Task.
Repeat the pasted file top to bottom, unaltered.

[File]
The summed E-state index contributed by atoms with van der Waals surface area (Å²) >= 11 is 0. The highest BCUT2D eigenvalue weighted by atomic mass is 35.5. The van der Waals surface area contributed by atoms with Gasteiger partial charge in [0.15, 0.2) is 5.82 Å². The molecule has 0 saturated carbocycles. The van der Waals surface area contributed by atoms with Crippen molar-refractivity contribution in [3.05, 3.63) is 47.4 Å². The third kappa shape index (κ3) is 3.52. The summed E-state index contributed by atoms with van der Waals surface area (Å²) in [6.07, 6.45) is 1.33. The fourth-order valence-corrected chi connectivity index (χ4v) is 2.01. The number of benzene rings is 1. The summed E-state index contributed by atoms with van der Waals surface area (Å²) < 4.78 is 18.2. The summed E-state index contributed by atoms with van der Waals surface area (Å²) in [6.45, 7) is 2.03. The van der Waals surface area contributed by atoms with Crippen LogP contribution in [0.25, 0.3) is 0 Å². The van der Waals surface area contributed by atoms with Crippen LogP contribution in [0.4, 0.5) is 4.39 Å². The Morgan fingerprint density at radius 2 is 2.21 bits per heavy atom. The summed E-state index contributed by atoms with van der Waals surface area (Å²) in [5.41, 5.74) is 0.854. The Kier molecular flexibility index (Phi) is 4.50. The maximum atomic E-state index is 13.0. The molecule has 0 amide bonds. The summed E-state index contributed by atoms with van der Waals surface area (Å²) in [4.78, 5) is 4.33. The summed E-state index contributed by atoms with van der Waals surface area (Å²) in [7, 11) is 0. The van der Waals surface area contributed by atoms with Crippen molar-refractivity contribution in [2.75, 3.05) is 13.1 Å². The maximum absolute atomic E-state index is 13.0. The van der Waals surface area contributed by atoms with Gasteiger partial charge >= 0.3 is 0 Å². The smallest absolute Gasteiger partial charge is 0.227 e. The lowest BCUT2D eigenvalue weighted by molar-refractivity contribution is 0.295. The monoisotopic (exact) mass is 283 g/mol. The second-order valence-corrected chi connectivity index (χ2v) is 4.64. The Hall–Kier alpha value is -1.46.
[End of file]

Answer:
The summed E-state index contributed by atoms with van der Waals surface area (Å²) >= 11 is 0. The highest BCUT2D eigenvalue weighted by atomic mass is 35.5. The van der Waals surface area contributed by atoms with Gasteiger partial charge in [0.15, 0.2) is 5.82 Å². The molecule has 0 saturated carbocycles. The van der Waals surface area contributed by atoms with Crippen molar-refractivity contribution in [3.05, 3.63) is 47.4 Å². The third kappa shape index (κ3) is 3.52. The summed E-state index contributed by atoms with van der Waals surface area (Å²) in [6.07, 6.45) is 1.33. The fourth-order valence-corrected chi connectivity index (χ4v) is 2.01. The number of benzene rings is 1. The summed E-state index contributed by atoms with van der Waals surface area (Å²) < 4.78 is 18.2. The summed E-state index contributed by atoms with van der Waals surface area (Å²) in [6.45, 7) is 2.03. The van der Waals surface area contributed by atoms with Crippen LogP contribution in [0.25, 0.3) is 0 Å². The van der Waals surface area contributed by atoms with Crippen LogP contribution in [0.4, 0.5) is 4.39 Å². The Morgan fingerprint density at radius 2 is 2.21 bits per heavy atom. The summed E-state index contributed by atoms with van der Waals surface area (Å²) in [5.41, 5.74) is 0.854. The Kier molecular flexibility index (Phi) is 4.50. The maximum atomic E-state index is 13.0. The molecule has 0 amide bonds. The summed E-state index contributed by atoms with van der Waals surface area (Å²) in [4.78, 5) is 4.33. The summed E-state index contributed by atoms with van der Waals surface area (Å²) in [7, 11) is 0. The van der Waals surface area contributed by atoms with Crippen molar-refractivity contribution in [2.75, 3.05) is 13.1 Å². The maximum absolute atomic E-state index is 13.0. The van der Waals surface area contributed by atoms with Gasteiger partial charge >= 0.3 is 0 Å². The smallest absolute Gasteiger partial charge is 0.227 e. The lowest BCUT2D eigenvalue weighted by molar-refractivity contribution is 0.295. The monoisotopic (exact) mass is 283 g/mol. The second-order valence-corrected chi connectivity index (χ2v) is 4.64. The Hall–Kier alpha value is -1.46.